Today is July 27, known in the French revolutionary calendar as 9 Thermidor.
It’s the anniversary of the July 27, 1794, overthrow of French revolutionary Robespierre and his cohorts Saint-Just and Couthon, who held a tenuous control over the Committee of Public Safety. By some historians, it marks the end of the French Revolution.
Robespierre, an attorney, had grown to prominence on the national stage as a member of the National Convention since the revolution began in 1789. On July 27, 1793, he was elected as a member to the Committee of Public Safety — a group of 12 convention members who held broad executive powers.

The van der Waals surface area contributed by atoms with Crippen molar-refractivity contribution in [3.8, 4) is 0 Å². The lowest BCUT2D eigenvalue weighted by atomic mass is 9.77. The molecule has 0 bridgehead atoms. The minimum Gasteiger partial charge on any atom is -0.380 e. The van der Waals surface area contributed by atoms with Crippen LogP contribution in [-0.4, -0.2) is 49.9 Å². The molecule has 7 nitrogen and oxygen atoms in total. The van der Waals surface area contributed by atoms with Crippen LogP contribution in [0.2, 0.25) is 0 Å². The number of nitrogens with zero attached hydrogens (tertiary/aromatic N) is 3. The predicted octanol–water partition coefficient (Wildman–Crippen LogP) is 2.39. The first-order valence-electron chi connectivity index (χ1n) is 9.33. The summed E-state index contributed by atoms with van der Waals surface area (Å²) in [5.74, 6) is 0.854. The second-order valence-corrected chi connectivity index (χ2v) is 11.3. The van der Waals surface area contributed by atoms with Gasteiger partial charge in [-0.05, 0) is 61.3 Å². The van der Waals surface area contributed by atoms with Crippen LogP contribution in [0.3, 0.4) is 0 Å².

Robespierre played large roles in the destruction of his political enemies, helping send many of them to the guillotine. Robespierre advocated “Terror as the order of the day,” seeing conspirators and plots everywhere.
Others on the convention began to fear for their own lives, and some feared — or stoked others on their fear — that Robespierre aspired to become a dictator.
On July 27, 1794, Saint-Just was shouted down as he tried to give a speech. Someone called for the arrest of Robespierre, Saint-Just and Couthon and the men were taken into custody.
Attempts to free Robespierre failed, and at one point during the night Robespierre was shot in the jaw by a guard. Other historical reports indicate that Robespierre tried to take his own life.
The three men were guillotined the next day, and the government began the process of dismantling the Reign of Terror.